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Distant Tyranny: Markets, Power, and…
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Distant Tyranny: Markets, Power, and Backwardness in Spain, 1650-1800

by Regina Grafe

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Regina Grafe looks at nation-building and market integration in early Modern Spain. She shows that the received notions of an overbearing centre raking in and misspending the profits of the Americas do not stand up to closer scrutiny. She also takes some swipes at the oversimplified economic models of the New Institutional Economics which do not really fit here. ( )
  MissWatson | Feb 2, 2015 |
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Amazon.com Product Description (ISBN 0691144842, Hardcover)

Spain's development from a premodern society into a modern unified nation-state with an integrated economy was painfully slow and varied widely by region. Economic historians have long argued that high internal transportation costs limited domestic market integration, while at the same time the Castilian capital city of Madrid drew resources from surrounding Spanish regions as it pursued its quest for centralization. According to this view, powerful Madrid thwarted trade over large geographic distances by destroying an integrated network of manufacturing towns in the Spanish interior.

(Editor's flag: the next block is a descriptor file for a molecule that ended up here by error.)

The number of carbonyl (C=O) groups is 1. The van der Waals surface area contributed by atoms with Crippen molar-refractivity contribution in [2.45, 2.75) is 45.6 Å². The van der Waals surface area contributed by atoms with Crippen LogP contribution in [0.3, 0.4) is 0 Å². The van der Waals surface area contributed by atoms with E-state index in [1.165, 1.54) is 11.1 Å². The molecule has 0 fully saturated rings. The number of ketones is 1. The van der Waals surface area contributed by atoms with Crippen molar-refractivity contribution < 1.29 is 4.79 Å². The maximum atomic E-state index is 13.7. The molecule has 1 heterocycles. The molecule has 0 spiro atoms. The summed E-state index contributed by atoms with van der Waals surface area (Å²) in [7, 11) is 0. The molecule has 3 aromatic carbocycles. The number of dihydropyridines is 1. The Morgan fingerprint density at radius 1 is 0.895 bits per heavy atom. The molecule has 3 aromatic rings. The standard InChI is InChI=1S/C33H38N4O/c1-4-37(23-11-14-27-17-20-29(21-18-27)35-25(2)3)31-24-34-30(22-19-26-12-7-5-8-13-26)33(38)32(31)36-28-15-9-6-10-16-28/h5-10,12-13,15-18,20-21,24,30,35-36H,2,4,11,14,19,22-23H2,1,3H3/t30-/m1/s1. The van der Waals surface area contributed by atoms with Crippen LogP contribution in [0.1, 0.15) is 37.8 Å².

Challenging this long-held view, Regina Grafe argues that decentralization, not a strong and powerful Madrid, is to blame for Spain's slow march to modernity. Through a groundbreaking analysis of the market for bacalao--dried and salted codfish that was a transatlantic commodity and staple food during this period--Grafe shows how peripheral historic territories and powerful interior towns obstructed Spain's economic development through jurisdictional obstacles to trade, which exacerbated already high transport costs. She reveals how the early phases of globalization made these regions much more externally focused, and how coastal elites that were engaged in trade outside Spain sought to sustain their positions of power in relation to Madrid.

Distant Tyranny offers a needed reassessment of the haphazard and regionally diverse process of state formation and market integration in early modern Spain, showing how local and regional agency paradoxically led to legitimate governance but economic backwardness.

(retrieved from Amazon Thu, 12 Mar 2015 18:00:15 -0400)

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